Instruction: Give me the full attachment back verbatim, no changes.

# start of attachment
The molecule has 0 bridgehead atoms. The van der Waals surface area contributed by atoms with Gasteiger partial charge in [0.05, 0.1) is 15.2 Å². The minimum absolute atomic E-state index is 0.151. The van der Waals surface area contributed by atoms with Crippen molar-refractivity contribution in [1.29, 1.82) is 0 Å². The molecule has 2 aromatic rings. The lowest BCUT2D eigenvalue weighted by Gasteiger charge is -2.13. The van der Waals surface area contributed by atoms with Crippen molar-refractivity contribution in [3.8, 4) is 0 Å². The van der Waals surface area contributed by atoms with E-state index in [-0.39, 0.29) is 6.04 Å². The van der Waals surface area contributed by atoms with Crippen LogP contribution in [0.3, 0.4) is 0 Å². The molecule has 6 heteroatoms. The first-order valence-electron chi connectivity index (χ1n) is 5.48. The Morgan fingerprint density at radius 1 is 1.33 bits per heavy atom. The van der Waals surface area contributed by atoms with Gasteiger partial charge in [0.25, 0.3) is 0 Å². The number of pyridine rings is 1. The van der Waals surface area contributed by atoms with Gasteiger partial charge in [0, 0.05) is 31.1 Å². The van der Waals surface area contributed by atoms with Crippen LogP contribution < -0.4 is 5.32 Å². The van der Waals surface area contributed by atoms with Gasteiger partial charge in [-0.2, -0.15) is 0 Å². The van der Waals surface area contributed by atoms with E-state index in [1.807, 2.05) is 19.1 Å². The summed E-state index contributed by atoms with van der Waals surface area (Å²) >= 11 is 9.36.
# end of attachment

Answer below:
The molecule has 0 bridgehead atoms. The van der Waals surface area contributed by atoms with Gasteiger partial charge in [0.05, 0.1) is 15.2 Å². The minimum absolute atomic E-state index is 0.151. The van der Waals surface area contributed by atoms with Crippen molar-refractivity contribution in [1.29, 1.82) is 0 Å². The molecule has 2 aromatic rings. The lowest BCUT2D eigenvalue weighted by Gasteiger charge is -2.13. The van der Waals surface area contributed by atoms with Crippen molar-refractivity contribution in [3.8, 4) is 0 Å². The van der Waals surface area contributed by atoms with E-state index in [-0.39, 0.29) is 6.04 Å². The van der Waals surface area contributed by atoms with Crippen LogP contribution in [0.3, 0.4) is 0 Å². The molecule has 6 heteroatoms. The first-order valence-electron chi connectivity index (χ1n) is 5.48. The Morgan fingerprint density at radius 1 is 1.33 bits per heavy atom. The van der Waals surface area contributed by atoms with Gasteiger partial charge in [0.25, 0.3) is 0 Å². The number of pyridine rings is 1. The van der Waals surface area contributed by atoms with Gasteiger partial charge in [0, 0.05) is 31.1 Å². The van der Waals surface area contributed by atoms with Crippen LogP contribution < -0.4 is 5.32 Å². The van der Waals surface area contributed by atoms with Gasteiger partial charge in [-0.2, -0.15) is 0 Å². The van der Waals surface area contributed by atoms with E-state index in [1.807, 2.05) is 19.1 Å². The summed E-state index contributed by atoms with van der Waals surface area (Å²) >= 11 is 9.36.